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Disease means poverty. More than ever before it is an obstacle to economic development. Communicable diseases constitute 60% of the disease burden of developing countries, the major killers being AIDS, tuberculosis (TB) and malaria. Although largely preventable and/or treatable, they kill about 5 million people each year.

Through its Fifth Framework Programme, the European Commission has invested increasingly in research targeting these diseases. For the period 1999-2002, around Euro130 million have been earmarked for research on AIDS, TB and malaria.

Following a decision at the G8 summit in Okinawa (July 2000) to accelerate action against these diseases, the EU is now active in three major areas: optimising existing activities in developing countries; making key pharmaceuticals more affordable; and investing in research into new medicines and vaccines.

Strengthening support for R&D requires innovative partnerships (notably with industry) and reinforced co-ordination. The European scientific community is already working with the vaccine industry in a unique international collaboration. But better co-ordination is necessary to expand R&D even further, to accept a greater degree of investment risk, and to move from serial to parallel testing of candidate drugs/vaccines. In this respect, the recent Commission initiative to create a European Research Area provides the ideal opportunity to improve research programmes and activities undertaken by the Member States.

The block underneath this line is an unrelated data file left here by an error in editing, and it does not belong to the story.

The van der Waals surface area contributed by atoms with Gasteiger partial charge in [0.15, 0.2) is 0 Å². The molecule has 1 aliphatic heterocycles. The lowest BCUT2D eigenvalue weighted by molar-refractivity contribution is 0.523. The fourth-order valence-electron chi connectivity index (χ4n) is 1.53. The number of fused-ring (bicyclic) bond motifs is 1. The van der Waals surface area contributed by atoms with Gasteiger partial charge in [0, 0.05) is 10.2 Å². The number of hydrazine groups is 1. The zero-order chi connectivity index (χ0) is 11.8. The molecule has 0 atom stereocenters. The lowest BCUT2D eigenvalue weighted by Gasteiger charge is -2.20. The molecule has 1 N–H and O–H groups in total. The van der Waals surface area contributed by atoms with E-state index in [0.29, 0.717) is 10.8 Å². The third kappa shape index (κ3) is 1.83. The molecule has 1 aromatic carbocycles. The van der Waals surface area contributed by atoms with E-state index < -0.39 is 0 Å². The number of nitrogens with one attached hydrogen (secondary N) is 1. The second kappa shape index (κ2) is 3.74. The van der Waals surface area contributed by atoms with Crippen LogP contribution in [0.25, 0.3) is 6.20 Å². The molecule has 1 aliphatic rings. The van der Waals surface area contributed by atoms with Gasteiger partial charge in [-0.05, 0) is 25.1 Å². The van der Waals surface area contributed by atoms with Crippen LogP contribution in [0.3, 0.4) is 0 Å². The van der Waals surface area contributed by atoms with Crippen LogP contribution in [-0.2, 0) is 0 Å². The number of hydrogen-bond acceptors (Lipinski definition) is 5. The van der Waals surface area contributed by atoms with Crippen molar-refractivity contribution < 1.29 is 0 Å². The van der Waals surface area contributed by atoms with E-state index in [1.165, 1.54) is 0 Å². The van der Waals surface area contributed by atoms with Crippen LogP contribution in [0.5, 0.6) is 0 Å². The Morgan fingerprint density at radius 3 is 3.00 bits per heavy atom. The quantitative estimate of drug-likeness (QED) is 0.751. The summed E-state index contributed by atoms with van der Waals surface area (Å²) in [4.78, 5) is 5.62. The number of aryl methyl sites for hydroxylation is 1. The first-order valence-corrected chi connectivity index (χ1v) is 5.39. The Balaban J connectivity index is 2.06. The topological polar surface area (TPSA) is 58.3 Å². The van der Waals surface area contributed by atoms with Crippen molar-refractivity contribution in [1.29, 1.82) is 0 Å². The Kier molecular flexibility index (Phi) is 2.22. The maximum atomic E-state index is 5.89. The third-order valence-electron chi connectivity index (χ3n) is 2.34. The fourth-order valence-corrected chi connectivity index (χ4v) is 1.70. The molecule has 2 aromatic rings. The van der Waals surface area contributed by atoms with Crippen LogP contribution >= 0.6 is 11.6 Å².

This long-term strategy should enable the EU to contribute to facing the major challenge of poverty-related disease by confronting growing epidemics and reducing the ravages of AIDS, TB and malaria in the developing world.


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Communicable Diseases